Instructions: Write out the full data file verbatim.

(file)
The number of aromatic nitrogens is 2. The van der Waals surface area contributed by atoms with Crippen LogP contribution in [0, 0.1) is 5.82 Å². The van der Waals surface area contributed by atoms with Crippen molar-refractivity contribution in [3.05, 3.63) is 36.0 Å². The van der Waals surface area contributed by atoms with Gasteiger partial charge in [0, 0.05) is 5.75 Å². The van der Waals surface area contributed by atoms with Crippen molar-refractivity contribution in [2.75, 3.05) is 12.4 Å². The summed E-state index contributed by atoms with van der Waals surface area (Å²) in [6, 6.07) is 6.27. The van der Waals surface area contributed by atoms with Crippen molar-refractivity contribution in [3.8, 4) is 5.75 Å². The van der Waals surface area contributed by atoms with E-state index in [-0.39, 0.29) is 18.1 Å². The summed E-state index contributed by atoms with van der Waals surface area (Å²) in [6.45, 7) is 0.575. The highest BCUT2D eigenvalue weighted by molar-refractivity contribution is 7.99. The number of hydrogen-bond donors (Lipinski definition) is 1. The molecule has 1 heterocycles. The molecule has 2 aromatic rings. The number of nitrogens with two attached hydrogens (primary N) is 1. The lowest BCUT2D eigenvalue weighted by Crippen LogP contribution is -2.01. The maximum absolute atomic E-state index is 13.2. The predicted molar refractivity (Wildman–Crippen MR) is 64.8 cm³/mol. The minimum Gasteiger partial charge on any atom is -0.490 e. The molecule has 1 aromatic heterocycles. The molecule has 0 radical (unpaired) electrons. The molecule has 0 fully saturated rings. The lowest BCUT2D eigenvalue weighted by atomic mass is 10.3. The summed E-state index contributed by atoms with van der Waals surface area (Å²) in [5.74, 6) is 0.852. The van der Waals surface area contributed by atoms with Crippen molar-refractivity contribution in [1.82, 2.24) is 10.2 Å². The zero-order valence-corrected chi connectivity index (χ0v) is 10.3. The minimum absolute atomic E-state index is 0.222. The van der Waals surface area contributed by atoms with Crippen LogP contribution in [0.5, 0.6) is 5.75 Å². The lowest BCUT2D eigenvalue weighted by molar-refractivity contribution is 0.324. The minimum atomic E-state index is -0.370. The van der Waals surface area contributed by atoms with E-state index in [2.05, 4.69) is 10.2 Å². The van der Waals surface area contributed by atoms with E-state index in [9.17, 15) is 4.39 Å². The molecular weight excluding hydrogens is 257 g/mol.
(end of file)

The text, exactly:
The number of aromatic nitrogens is 2. The van der Waals surface area contributed by atoms with Crippen LogP contribution in [0, 0.1) is 5.82 Å². The van der Waals surface area contributed by atoms with Crippen molar-refractivity contribution in [3.05, 3.63) is 36.0 Å². The van der Waals surface area contributed by atoms with Gasteiger partial charge in [0, 0.05) is 5.75 Å². The van der Waals surface area contributed by atoms with Crippen molar-refractivity contribution in [2.75, 3.05) is 12.4 Å². The summed E-state index contributed by atoms with van der Waals surface area (Å²) in [6, 6.07) is 6.27. The van der Waals surface area contributed by atoms with Crippen molar-refractivity contribution in [3.8, 4) is 5.75 Å². The van der Waals surface area contributed by atoms with E-state index in [-0.39, 0.29) is 18.1 Å². The summed E-state index contributed by atoms with van der Waals surface area (Å²) in [6.45, 7) is 0.575. The highest BCUT2D eigenvalue weighted by molar-refractivity contribution is 7.99. The number of hydrogen-bond donors (Lipinski definition) is 1. The molecule has 1 heterocycles. The molecule has 2 aromatic rings. The number of nitrogens with two attached hydrogens (primary N) is 1. The lowest BCUT2D eigenvalue weighted by Crippen LogP contribution is -2.01. The maximum absolute atomic E-state index is 13.2. The predicted molar refractivity (Wildman–Crippen MR) is 64.8 cm³/mol. The minimum Gasteiger partial charge on any atom is -0.490 e. The molecule has 1 aromatic heterocycles. The molecule has 0 radical (unpaired) electrons. The molecule has 0 fully saturated rings. The lowest BCUT2D eigenvalue weighted by atomic mass is 10.3. The summed E-state index contributed by atoms with van der Waals surface area (Å²) in [5.74, 6) is 0.852. The van der Waals surface area contributed by atoms with Crippen molar-refractivity contribution in [1.82, 2.24) is 10.2 Å². The zero-order valence-corrected chi connectivity index (χ0v) is 10.3. The minimum absolute atomic E-state index is 0.222. The van der Waals surface area contributed by atoms with Crippen LogP contribution in [0.5, 0.6) is 5.75 Å². The lowest BCUT2D eigenvalue weighted by molar-refractivity contribution is 0.324. The minimum atomic E-state index is -0.370. The van der Waals surface area contributed by atoms with E-state index in [2.05, 4.69) is 10.2 Å². The van der Waals surface area contributed by atoms with E-state index in [9.17, 15) is 4.39 Å². The molecular weight excluding hydrogens is 257 g/mol.